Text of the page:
The experimenters also tested whether the specificity of the sound makes a difference for its likelihood of being processed. In this next experiment, people either looked for a letter (X) or a number (4) in an array. They heard a sound specifying one of the items (“X”, “4”) or the category the items belonged to (“letter”, “number”). The sound was either compatible with the trial (“X” or “letter” when searching for the X, “4” or “number” when searching for the 4) or incompatible (“4” or “number” when searching for the X, X” or “letter” when searching for the 4). Naming specific items had a larger effect on how people performed than did naming item categories, suggesting that sounds closely related to a task are more likely to be processed.

These findings suggest that when people try to complete a task and actively ignore the sounds going on around them, they still end up processing any sounds related to the task. And the more closely related the sounds are to the task, the harder they are to ignore.

Back to open offices

How might these findings by Tellinghuisen and colleagues inform people’s experiences of open offices? For one, environmental sounds that are related to people’s tasks are probably much harder to ignore than ones that aren’t.

There’s already evidence that both speech and non-speech noise in the office can be distracting. However, people are particularly distracted by speech, and speech that is related to—but not fully compatible with—what someone is doing may be the hardest to tune out.

Minimizing distraction from speech is important because distraction can lead to mistakes. For example, pharmacists working in in an environment where others were having conversations made more mistakes and were slower than when working surrounded by office machine noises.

On the flip side, task-related sounds might also be used to aid work performance. Some tasks involve monitoring for a rare visual signal, such as a safety alert. Tellinghuisen and colleagues suggest that one way to take advantage of the task-relatedness effect would be to design auditory signals that map onto visual signals. In this case, the auditory signals might act as a cue to improve visual detection.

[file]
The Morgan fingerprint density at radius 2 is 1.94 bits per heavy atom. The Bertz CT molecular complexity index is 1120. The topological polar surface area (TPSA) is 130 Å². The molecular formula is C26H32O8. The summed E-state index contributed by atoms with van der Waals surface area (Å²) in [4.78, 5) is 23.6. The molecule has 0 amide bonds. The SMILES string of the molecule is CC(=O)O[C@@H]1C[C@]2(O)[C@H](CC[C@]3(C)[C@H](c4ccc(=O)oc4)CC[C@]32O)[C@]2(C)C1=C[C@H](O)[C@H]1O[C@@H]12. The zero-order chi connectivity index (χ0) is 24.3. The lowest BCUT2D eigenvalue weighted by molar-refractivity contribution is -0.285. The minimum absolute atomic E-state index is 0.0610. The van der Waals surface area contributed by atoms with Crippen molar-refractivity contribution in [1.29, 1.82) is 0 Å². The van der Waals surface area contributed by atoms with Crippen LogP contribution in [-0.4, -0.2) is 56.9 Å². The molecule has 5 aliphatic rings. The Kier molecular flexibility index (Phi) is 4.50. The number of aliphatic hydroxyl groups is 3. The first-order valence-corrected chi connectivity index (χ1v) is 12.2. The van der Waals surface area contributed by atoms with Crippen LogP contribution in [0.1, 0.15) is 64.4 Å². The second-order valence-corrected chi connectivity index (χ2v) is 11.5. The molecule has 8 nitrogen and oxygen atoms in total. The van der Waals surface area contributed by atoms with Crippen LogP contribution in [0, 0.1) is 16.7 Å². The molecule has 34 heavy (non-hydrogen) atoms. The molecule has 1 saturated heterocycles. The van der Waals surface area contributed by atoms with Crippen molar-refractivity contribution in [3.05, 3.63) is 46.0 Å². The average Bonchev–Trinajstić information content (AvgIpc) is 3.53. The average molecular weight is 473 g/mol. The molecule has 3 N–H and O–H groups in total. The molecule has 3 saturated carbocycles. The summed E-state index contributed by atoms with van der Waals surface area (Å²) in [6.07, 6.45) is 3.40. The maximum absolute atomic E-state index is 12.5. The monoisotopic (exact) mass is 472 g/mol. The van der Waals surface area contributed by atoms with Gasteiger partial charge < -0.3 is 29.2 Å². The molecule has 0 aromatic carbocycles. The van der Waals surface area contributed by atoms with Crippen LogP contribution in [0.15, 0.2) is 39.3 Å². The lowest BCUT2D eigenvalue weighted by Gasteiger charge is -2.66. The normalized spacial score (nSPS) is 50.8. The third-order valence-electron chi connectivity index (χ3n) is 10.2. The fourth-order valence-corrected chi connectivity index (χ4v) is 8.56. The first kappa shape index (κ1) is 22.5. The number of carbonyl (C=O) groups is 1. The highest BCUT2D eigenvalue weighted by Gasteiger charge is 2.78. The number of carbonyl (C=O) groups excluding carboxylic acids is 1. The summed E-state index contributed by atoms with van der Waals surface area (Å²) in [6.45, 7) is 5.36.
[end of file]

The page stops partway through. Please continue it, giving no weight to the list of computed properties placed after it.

There’s already evidence that people are better at detecting a visual target when the target appears at the same time, or right after, a tone. Perhaps creating specific auditory-visual signal pairs could further improve detection. For example, workers in charge of operations at a manufacturing plant may see hundreds of alerts throughout the day, with a tiny fraction being truly urgent. Training the workers on auditory tones that correspond to less-urgent and more-urgent alerts might improve their discrimination.

A final take-away is that it seems to be harder to tune out task-related sounds when the task is demanding. If people are engaged in a work task that requires little attention, it might not matter as much how much noise there is in their office.

Maybe the open office will soon die. New trends suggest a move to flexible office spaces where certain areas are sound-proof to encourage concentration and other areas are designed for phone calls or meetings. For now though, there are always noise-cancelling headphones.

Article focused on in this post:

Tellinghuisen, D. J., Cohen, A. J., & Cooper, N. J. (2016). Now hear this: Inattentional deafness depends on task relatedness. Attention, Perception, & Psychophysics. DOI: 10.3758/s13414-016-1169-5.